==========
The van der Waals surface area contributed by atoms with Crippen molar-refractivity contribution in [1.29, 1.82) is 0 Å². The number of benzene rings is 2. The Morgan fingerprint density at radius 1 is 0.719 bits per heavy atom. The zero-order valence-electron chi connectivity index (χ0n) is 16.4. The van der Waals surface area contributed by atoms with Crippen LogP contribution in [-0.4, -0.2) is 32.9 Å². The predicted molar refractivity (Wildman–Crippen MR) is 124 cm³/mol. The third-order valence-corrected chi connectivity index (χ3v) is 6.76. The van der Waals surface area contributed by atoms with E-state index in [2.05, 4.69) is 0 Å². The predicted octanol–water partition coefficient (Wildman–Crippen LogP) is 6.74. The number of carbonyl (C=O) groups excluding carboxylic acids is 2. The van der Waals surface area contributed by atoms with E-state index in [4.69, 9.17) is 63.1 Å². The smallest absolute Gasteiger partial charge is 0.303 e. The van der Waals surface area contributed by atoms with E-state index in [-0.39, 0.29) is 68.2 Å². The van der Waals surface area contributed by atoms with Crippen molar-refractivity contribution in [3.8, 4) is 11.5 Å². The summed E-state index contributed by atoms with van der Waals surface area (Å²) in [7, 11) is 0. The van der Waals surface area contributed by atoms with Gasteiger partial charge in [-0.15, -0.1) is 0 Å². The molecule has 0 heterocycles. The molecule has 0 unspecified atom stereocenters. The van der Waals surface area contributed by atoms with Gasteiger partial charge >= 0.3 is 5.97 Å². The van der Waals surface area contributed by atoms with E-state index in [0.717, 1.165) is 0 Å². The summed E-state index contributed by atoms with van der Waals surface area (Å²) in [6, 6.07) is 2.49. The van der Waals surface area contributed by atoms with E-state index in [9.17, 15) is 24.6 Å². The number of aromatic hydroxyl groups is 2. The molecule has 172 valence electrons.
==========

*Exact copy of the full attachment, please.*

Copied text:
The van der Waals surface area contributed by atoms with Crippen molar-refractivity contribution in [1.29, 1.82) is 0 Å². The number of benzene rings is 2. The Morgan fingerprint density at radius 1 is 0.719 bits per heavy atom. The zero-order valence-electron chi connectivity index (χ0n) is 16.4. The van der Waals surface area contributed by atoms with Crippen LogP contribution in [-0.4, -0.2) is 32.9 Å². The predicted molar refractivity (Wildman–Crippen MR) is 124 cm³/mol. The third-order valence-corrected chi connectivity index (χ3v) is 6.76. The van der Waals surface area contributed by atoms with E-state index in [2.05, 4.69) is 0 Å². The predicted octanol–water partition coefficient (Wildman–Crippen LogP) is 6.74. The number of carbonyl (C=O) groups excluding carboxylic acids is 2. The van der Waals surface area contributed by atoms with E-state index in [4.69, 9.17) is 63.1 Å². The smallest absolute Gasteiger partial charge is 0.303 e. The van der Waals surface area contributed by atoms with E-state index in [-0.39, 0.29) is 68.2 Å². The van der Waals surface area contributed by atoms with Crippen molar-refractivity contribution in [3.8, 4) is 11.5 Å². The summed E-state index contributed by atoms with van der Waals surface area (Å²) in [7, 11) is 0. The van der Waals surface area contributed by atoms with Gasteiger partial charge in [-0.15, -0.1) is 0 Å². The molecule has 0 heterocycles. The molecule has 0 unspecified atom stereocenters. The van der Waals surface area contributed by atoms with Gasteiger partial charge >= 0.3 is 5.97 Å². The van der Waals surface area contributed by atoms with E-state index in [0.717, 1.165) is 0 Å². The summed E-state index contributed by atoms with van der Waals surface area (Å²) in [6, 6.07) is 2.49. The van der Waals surface area contributed by atoms with E-state index in [9.17, 15) is 24.6 Å². The number of aromatic hydroxyl groups is 2. The molecule has 172 valence electrons.